In October, we celebrated National Women’s Small Business Month, an opportunity to share truly good news: Over the past 40 years, the number of women-owned businesses in the United States has exploded, growing from just 5% of all businesses to more than 42%, edging ever closer to parity with our male counterparts.
Translated into pure numbers, four decades ago there were around 400,000 women-owned businesses nationally. Today, we are 13 million-plus strong – mostly small businesses – generating nearly $2 trillion in revenue. In California, where I’m founder and president of Skyview Concessions Inc., the number of women-owned small businesses has grown to nearly than 150,000, and we employ more than 1.5 million.
But even with our growing numbers and increasing financial impact on the communities where we live and work, the sustained success of women-owned small businesses remains much more fragile than that of our male counterparts.
We are more likely than men to struggle to retain our employees, to meet our revenue goals and to compete with big business.
Why this gender gap persists is, of course, complicated and often affects women entrepreneurs differently.
Working mothers still shoulder much of family caregiving responsibilities, and the pandemic has stretched us and the already-tenuous network of child care options to the breaking point. And providing benefits such as child care to support parenting employees, it’s harder for small businesses to compete with the economies of scale of bigger businesses.
We can’t sustain our businesses if our communities lack affordable, high-quality child care options, for women entrepreneurs and the working mothers they employ. That is a national dilemma that deserves a coordinated national response. There are, however, other areas in which specific steps can be taken immediately to help female entrepreneurs thrive.
A recent Goldman Sachs survey of small businesses owners across the United States found that half of women small business owners face significant challenges finding and retaining employees, compared with 44% of men. Women are also more likely than men to say they are hindered by having to compete for workers with big businesses that can offer more generous retirement and health insurance benefits.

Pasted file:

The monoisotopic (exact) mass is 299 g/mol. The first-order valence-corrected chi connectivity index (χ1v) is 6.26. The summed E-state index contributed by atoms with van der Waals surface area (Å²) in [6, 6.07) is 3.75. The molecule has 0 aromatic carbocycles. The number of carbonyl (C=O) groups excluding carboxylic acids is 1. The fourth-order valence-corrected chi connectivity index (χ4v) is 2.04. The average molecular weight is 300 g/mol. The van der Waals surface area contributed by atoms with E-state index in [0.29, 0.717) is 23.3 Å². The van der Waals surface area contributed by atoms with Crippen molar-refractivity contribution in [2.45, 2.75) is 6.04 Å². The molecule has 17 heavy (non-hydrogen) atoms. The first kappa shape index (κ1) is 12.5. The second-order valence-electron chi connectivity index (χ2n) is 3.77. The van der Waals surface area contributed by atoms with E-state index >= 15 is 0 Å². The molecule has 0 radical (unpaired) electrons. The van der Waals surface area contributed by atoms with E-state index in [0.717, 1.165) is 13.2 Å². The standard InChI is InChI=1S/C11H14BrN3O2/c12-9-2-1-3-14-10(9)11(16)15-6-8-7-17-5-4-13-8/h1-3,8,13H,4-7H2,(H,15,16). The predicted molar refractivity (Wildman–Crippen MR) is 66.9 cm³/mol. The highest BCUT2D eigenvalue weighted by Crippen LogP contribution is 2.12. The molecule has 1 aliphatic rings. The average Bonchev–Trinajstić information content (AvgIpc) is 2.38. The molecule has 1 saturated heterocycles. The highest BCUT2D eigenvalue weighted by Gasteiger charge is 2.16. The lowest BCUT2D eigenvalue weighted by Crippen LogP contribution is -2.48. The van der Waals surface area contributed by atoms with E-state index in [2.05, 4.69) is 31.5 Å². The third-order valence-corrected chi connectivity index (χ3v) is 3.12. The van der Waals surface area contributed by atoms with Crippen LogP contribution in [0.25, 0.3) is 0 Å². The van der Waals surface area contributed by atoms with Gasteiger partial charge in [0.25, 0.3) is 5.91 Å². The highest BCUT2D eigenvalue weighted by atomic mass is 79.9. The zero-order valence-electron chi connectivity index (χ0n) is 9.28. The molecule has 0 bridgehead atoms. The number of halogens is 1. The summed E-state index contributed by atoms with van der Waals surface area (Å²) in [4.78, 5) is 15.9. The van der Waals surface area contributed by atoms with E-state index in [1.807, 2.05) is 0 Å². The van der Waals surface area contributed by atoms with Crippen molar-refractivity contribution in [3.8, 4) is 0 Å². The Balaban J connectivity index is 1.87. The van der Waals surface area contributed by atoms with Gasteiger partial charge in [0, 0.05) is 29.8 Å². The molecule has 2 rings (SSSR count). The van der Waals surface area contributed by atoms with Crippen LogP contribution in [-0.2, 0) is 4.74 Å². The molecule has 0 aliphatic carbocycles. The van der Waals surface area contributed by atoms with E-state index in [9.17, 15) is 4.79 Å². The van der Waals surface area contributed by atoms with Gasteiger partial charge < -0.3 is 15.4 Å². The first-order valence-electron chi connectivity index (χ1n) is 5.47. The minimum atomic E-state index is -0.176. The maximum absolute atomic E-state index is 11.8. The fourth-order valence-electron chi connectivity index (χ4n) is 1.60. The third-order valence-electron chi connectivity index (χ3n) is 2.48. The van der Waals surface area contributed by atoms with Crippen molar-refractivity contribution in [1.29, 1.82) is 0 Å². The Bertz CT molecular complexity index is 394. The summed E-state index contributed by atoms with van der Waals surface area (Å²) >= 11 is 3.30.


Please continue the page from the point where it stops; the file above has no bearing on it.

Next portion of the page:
My fellow women entrepreneurs and I are taking the opportunity presented by National Women’s Small Business Month to call on our policymakers to address these stubborn disparities by reauthorizing and modernizing the Small Business Administration (SBA) for the first time in more than two decades. Bringing the SBA into the modern era, with a contemporary sensibility about what tools and resources women entrepreneurs need to survive and thrive in our every-changing economy is key to serving the needs of our small business community.
Let’s modernize access to SBA programs, eliminating cumbersome and redundant paperwork. Let’s streamline and bring into this century SBA program application processes. (Step. 1 – eliminate requirements that documents be faxed!) Let’s make sure the SBA expands access to capital for small businesses by filling the current gaps in the credit market, especially for women-owned small businesses unable to find credit elsewhere so we can continue to grow businesses like Skyview Concessions. Let’s create an information system that better informs small business owners of important programs that are historically underused because they are difficult to find and navigate.
And let’s hold the SBA accountable for meeting its own goal of awarding five percent of federal contracting dollars to women-owned small businesses. The SBA has consistently failed to hit that goal. In fact, federal contracts awarded to women-owned small businesses actually dropped from 2020 to 2021.
Let’s reduce obstacles that block us out before we event start, including high bonding requirements and the cost in time and money of preparing voluminous responses to federal requests for proposals.
As I said at the start, we have made great strides since the days not so long ago when women were required to have a male relative co-sign for a business loan. (Fact check: true.)
But as we celebrate the entrepreneurial spirit of America’s women small business owners, let’s support our women small business owners by taking strong, measurable, sensible steps that reflect the realities of what it takes to succeed our modern and ever-evolving economy.
Apryl Stewart is an entrepreneur, an expert in the airport retailing sector and a skilled executive leader in business development, sales management, operations, marketing, human resources, merchandising and buying.
She founded Torrance-based Skyview Concessions Inc. in 2007. It operates airport retail operations at LAX and SFO.